Writers & Company

Catherine Lacey imagines a character without race or gender in her latest novel, Pew

The American author spoke with Eleanor Wachtel about writing a novel that examines faith, forgiveness and identity politics.
Catherine Lacey is an American novelist, a Guggenheim fellow and a Whiting Award winner. (Willy Somma)

In the opening of Catherine Lacey's latest novel, Pew, a strange person is discovered sleeping in a small-town Southern church — nameless, silent, of ambiguous age, gender and race. In the course of a week, the people of the town anxiously try to determine who this enigmatic stranger might be. It's a striking premise, in a book that's taut, tender, mysterious — and surprisingly funny.

Named one of Granta's best of young American novelists, Lacey has earned acclaim for her adventurous body of work, including three novels, a story collection and a playful book called The Art of the Affair. Born in 1985 in Tupelo, Mississippi, and once a devout Christian, she left all that world behind, but it seeps into her stories in provocative ways. 

Lacey spoke to Eleanor Wachtel from her home in Chicago.

Markers of identity

"I was discomforted the whole time I was working on Pew. I didn't have an agenda of what I wanted other people to feel. But I wanted to feel what it would be like to actually sit with a character, another human being, or the idea of another human being, that I couldn't compartmentalize. 

"Eventually I realized part of the objective of the book was to have the reader slow down and look at this thing that we do as human beings, which is we judge. 

I wanted to slow down that very human impulse to categorize and judge people.

"It's not necessarily in a negative light, but we do make judgments about people that we meet, based on looks. For example, if a person appears to be a middle-aged man, we assume we know certain things about him. We make these judgments based on race, gender identity and age.

"I wanted to slow down that very human impulse to categorize and judge people."

Religion, mercy, and how to live

"I don't think I've written enough books to actually be able to figure out why I keep approaching the same idea from a bunch of different angles. It is probably because I grew up in a very religious Christian atmosphere. I took it very, very seriously. 

"I grew up in Mississippi in the 1980s and 1990s. Every spare minute we had was focused around the church. It wasn't a very conservative church, but I came to my own conclusions about what the Bible said, and how one was supposed to behave. 

I grew up in Mississippi in the 1980s and 1990s. Every spare minute we had was focused around the church.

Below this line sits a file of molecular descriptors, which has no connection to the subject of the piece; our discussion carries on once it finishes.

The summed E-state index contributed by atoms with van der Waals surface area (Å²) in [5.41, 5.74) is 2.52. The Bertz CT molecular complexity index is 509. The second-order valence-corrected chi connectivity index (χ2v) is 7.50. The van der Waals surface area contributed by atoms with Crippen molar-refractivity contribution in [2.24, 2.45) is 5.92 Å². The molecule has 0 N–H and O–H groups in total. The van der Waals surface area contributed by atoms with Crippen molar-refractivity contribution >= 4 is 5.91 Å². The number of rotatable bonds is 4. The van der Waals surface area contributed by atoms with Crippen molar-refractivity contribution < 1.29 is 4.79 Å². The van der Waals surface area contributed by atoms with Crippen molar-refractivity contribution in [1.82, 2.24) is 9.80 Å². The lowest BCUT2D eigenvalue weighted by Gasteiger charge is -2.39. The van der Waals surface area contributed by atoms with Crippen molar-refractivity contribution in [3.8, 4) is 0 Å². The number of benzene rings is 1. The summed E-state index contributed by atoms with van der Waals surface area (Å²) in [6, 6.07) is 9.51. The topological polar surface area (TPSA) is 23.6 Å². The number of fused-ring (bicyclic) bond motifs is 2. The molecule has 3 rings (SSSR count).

"I'm not Christian anymore, but there's something about having the foundational years of my life be geared around a sense of certainty about what the world was, what was right and wrong, how to behave, where you go when you die. 

"I had all those things answered at the beginning — and now I don't. I'm trying to reconcile the ambiguity that I feel is the honest way to live."

The definition of forgiveness

"In America right now, there is this strong desire for a kind of absolution that's impossible for the many different sins or wrongs that we've committed, collectively or historically. 

"I knew that there had to be some sort of moment in Pew where the community came together and expressed something that they hadn't been expressing out loud. But I wasn't completely sure what that was. 

"It's only looking back at it that I can say it has to do with this American desire to be forgiven, to be absolved — to not just apologize for something, but to actually apologize to the point that these acts cease to exist anymore.

There's this desire for a total absolution of the crimes of our ancestors. But that cannot happen.

"Pew came out in 2020, and we obviously saw a lot of protests and demonstrations against police brutality, specifically against Black people. But that's a continuation of something a lot of people have been working against and noticing and talking about for the entire time that America has been America. 

"There's this desire in white America to forget that slavery happened. There's this desire for a total absolution of the crimes of our ancestors. But that cannot happen. We can't actually undo hundreds of years of oppression; it can't be undone. So there has to be something else that we're reaching for.

"It's not forgiveness. It's not absolution. It's something else. I don't have any answers for that. But I wanted to reflect how intense that desire is to be forgiven — and to scrutinize it."

Catherine Lacey's comments have been edited for length and clarity.

Add some “good” to your morning and evening.

A variety of newsletters you'll love, delivered straight to you.

Sign up now


To encourage thoughtful and respectful conversations, first and last names will appear with each submission to CBC/Radio-Canada's online communities (except in children and youth-oriented communities). Pseudonyms will no longer be permitted.

By submitting a comment, you accept that CBC has the right to reproduce and publish that comment in whole or in part, in any manner CBC chooses. Please note that CBC does not endorse the opinions expressed in comments. Comments on this story are moderated according to our Submission Guidelines. Comments are welcome while open. We reserve the right to close comments at any time.

Become a CBC Member

Join the conversationCreate account

Already have an account?